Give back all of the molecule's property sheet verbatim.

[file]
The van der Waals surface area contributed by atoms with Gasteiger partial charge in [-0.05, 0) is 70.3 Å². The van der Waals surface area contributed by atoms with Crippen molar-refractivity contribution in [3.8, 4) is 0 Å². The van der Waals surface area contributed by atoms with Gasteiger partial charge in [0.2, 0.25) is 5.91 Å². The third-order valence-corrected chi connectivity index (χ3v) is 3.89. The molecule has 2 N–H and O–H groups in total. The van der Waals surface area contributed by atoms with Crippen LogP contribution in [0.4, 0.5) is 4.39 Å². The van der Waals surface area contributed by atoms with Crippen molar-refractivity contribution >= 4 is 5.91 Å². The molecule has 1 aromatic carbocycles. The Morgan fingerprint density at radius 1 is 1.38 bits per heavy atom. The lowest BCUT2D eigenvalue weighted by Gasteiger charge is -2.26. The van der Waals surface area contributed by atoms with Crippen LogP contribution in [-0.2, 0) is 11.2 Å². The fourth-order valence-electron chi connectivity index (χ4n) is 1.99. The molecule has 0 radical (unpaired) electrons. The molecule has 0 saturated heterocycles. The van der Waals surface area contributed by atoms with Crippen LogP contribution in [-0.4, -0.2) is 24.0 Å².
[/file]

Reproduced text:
The van der Waals surface area contributed by atoms with Gasteiger partial charge in [-0.05, 0) is 70.3 Å². The van der Waals surface area contributed by atoms with Crippen molar-refractivity contribution in [3.8, 4) is 0 Å². The van der Waals surface area contributed by atoms with Gasteiger partial charge in [0.2, 0.25) is 5.91 Å². The third-order valence-corrected chi connectivity index (χ3v) is 3.89. The molecule has 2 N–H and O–H groups in total. The van der Waals surface area contributed by atoms with Crippen LogP contribution in [0.4, 0.5) is 4.39 Å². The van der Waals surface area contributed by atoms with Crippen molar-refractivity contribution >= 4 is 5.91 Å². The molecule has 1 aromatic carbocycles. The Morgan fingerprint density at radius 1 is 1.38 bits per heavy atom. The lowest BCUT2D eigenvalue weighted by Gasteiger charge is -2.26. The van der Waals surface area contributed by atoms with Crippen LogP contribution in [-0.2, 0) is 11.2 Å². The fourth-order valence-electron chi connectivity index (χ4n) is 1.99. The molecule has 0 radical (unpaired) electrons. The molecule has 0 saturated heterocycles. The van der Waals surface area contributed by atoms with Crippen LogP contribution in [-0.4, -0.2) is 24.0 Å².